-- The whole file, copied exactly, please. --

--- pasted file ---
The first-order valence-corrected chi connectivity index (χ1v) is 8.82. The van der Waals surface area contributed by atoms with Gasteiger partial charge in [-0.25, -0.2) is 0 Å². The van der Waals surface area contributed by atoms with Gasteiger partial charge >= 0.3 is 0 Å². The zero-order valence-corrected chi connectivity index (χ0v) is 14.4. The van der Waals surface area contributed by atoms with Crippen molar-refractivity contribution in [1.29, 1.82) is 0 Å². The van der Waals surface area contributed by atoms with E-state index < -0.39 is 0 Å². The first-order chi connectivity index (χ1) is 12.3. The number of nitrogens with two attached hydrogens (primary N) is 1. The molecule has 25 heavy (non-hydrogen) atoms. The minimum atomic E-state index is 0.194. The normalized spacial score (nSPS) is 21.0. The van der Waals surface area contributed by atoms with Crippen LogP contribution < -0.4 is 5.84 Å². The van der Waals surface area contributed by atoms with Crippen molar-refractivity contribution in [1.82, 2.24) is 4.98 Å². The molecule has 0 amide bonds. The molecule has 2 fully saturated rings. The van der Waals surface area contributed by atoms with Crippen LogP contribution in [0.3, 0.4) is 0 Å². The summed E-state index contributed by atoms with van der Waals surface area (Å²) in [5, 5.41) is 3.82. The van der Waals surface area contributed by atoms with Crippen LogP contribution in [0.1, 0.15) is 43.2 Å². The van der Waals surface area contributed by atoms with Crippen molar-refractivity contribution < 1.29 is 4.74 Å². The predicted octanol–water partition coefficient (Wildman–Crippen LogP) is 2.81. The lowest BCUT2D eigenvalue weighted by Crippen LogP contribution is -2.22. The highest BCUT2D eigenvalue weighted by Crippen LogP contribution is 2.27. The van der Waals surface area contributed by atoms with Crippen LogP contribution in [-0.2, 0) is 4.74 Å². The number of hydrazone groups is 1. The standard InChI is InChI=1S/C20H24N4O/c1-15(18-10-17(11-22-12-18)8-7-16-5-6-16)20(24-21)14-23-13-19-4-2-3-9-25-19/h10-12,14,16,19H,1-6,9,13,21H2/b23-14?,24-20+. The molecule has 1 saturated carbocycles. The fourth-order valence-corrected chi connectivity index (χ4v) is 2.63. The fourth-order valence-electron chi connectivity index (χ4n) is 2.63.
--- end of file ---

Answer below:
The first-order valence-corrected chi connectivity index (χ1v) is 8.82. The van der Waals surface area contributed by atoms with Gasteiger partial charge in [-0.25, -0.2) is 0 Å². The van der Waals surface area contributed by atoms with Gasteiger partial charge >= 0.3 is 0 Å². The zero-order valence-corrected chi connectivity index (χ0v) is 14.4. The van der Waals surface area contributed by atoms with Crippen molar-refractivity contribution in [1.29, 1.82) is 0 Å². The van der Waals surface area contributed by atoms with E-state index < -0.39 is 0 Å². The first-order chi connectivity index (χ1) is 12.3. The number of nitrogens with two attached hydrogens (primary N) is 1. The molecule has 25 heavy (non-hydrogen) atoms. The minimum atomic E-state index is 0.194. The normalized spacial score (nSPS) is 21.0. The van der Waals surface area contributed by atoms with Crippen LogP contribution < -0.4 is 5.84 Å². The van der Waals surface area contributed by atoms with Crippen molar-refractivity contribution in [1.82, 2.24) is 4.98 Å². The molecule has 0 amide bonds. The molecule has 2 fully saturated rings. The van der Waals surface area contributed by atoms with Crippen LogP contribution in [0.3, 0.4) is 0 Å². The summed E-state index contributed by atoms with van der Waals surface area (Å²) in [5, 5.41) is 3.82. The van der Waals surface area contributed by atoms with Crippen LogP contribution in [0.1, 0.15) is 43.2 Å². The van der Waals surface area contributed by atoms with Crippen molar-refractivity contribution < 1.29 is 4.74 Å². The predicted octanol–water partition coefficient (Wildman–Crippen LogP) is 2.81. The lowest BCUT2D eigenvalue weighted by Crippen LogP contribution is -2.22. The highest BCUT2D eigenvalue weighted by Crippen LogP contribution is 2.27. The van der Waals surface area contributed by atoms with Crippen LogP contribution in [-0.2, 0) is 4.74 Å². The number of hydrazone groups is 1. The standard InChI is InChI=1S/C20H24N4O/c1-15(18-10-17(11-22-12-18)8-7-16-5-6-16)20(24-21)14-23-13-19-4-2-3-9-25-19/h10-12,14,16,19H,1-6,9,13,21H2/b23-14?,24-20+. The molecule has 1 saturated carbocycles. The fourth-order valence-corrected chi connectivity index (χ4v) is 2.63. The fourth-order valence-electron chi connectivity index (χ4n) is 2.63.